A Turkish court has acquitted the members of four German political foundations and a group of local environmentalists who had been accused of spying in Turkey.
The state security court rejected charges that the 15 defendants -- nine Germans and six Turks -- had formed a "secret alliance" with local groups to undermine and spy on the Turkish state.
The Germans, working for four organizations -- the Friedrich Ebert Stiftung, the Friedrich Naumann Stiftung, the Heinrich Böll Stiftung and the Konrad Adenauer Stiftung -- had been charged with promoting separatist tendencies in Turkey and supporting a group of environmentalists from the village of Bergama in western Anatolia. The Germans were also accused of working with the environmentalists to prevent the extraction of gold from a mine in the province.
The environmentalists have long protested against the use of cyanide in gold mines in their region and have caused embarrassing disruptions in the Turkish capital. Their activities and the alleged partnership with other organizations led prosecutors to charge the Germans with supporting "state enemies" and "conspiring against the security of Turkey." The defendents were each facing jail sentences of up to 15 years.
Spying accusations brought to court in December
The trial began in December 2002 when the defendants were officially charged in Ankara. The Turkish prosecutors have since been making their case, claiming that the nine foundation members and the six accused Bergama environmentalists are guilty of "spying and working to undermine the Turkish State."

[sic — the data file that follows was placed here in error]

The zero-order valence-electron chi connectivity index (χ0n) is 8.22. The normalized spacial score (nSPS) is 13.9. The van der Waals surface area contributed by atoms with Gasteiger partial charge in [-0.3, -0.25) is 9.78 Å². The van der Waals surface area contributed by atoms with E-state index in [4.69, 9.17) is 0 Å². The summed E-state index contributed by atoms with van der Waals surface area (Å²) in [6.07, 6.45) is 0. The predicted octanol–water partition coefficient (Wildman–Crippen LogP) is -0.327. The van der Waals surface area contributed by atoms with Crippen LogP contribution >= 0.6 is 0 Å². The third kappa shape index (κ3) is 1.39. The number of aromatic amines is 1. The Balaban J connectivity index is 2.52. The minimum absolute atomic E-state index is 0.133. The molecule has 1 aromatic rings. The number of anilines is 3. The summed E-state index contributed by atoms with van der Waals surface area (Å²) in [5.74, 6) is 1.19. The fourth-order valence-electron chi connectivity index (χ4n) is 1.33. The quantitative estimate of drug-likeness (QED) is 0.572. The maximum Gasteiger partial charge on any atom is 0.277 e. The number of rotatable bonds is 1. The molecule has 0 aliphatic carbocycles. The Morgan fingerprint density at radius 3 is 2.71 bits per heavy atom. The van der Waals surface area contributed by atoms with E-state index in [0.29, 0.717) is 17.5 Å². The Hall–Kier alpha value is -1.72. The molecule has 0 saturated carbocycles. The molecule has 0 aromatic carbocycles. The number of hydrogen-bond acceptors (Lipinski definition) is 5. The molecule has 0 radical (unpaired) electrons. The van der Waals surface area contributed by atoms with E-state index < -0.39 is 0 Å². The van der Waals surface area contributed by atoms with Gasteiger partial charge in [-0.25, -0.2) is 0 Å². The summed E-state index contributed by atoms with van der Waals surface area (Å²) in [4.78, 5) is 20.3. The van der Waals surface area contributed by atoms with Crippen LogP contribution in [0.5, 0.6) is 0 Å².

It is believed that investigations began into the role of the foundations -- which seek to promote civil society and bilateral cooperation -- after claims of espionage and coercion surfaced in "The German Foundations and the Bergama Affair," a book by the self-appointed intelligence agencies expert and Turkish scientist Necip Hablemitoglu.
Book calls foundations "centers of agitation"
In his book, Hablemitoglu accused German foundations in Ankara of spying and having close contacts with ecological, Kurdish or fundamentalist Islamic groups. He described the German foundations as "centers of agitation against Turkey" and said that the foundations were supporting the protests against the use of cyanide "to the advantage of Germany." Hablemitoglu has not been able to support his claims in court as he was assassinated in front of his house in Ankara a week before the case was first heard.
Those who have taken part in the prosecution's case have been equally damning. The former public prosecutor Nuh Mete Yüksel, who withdrew from the prosecution due to a scandal, said in his indictment in December, "The foundations are the most effective and dependable crutches of German foreign policy. When one observes their activities in Ankara closely, it’s clear that there are grave signs that this is a case of espionage."
Yüksel said at the beginning of the trail that the foundations acted against the country's national interests and forged close ties with ethnic and religious groups with the aim of breaking up Turkey, actions he called "legal espionage." He added that they were charged with "creating a secret alliance against Turkey's unity and the secular republic's regime."
Germans dismiss charges as "absurd"
The German government and the foundations had both maintained the innocence of those involved. The German ambassador to Turkey, Rudolf Schmidt, said the accusations against the foundation members were "baseless, unfounded and even absurd."
Wulf Schönbohm of the Konrad Adenauer Stiftung described the accusations as "rubbish" and "absurd and laughable" in a newspaper interview in October last year before the case went to court. The Konrad Adenauer Stiftung has been working since 1983 to help Turkey forge stronger ties to the European Union.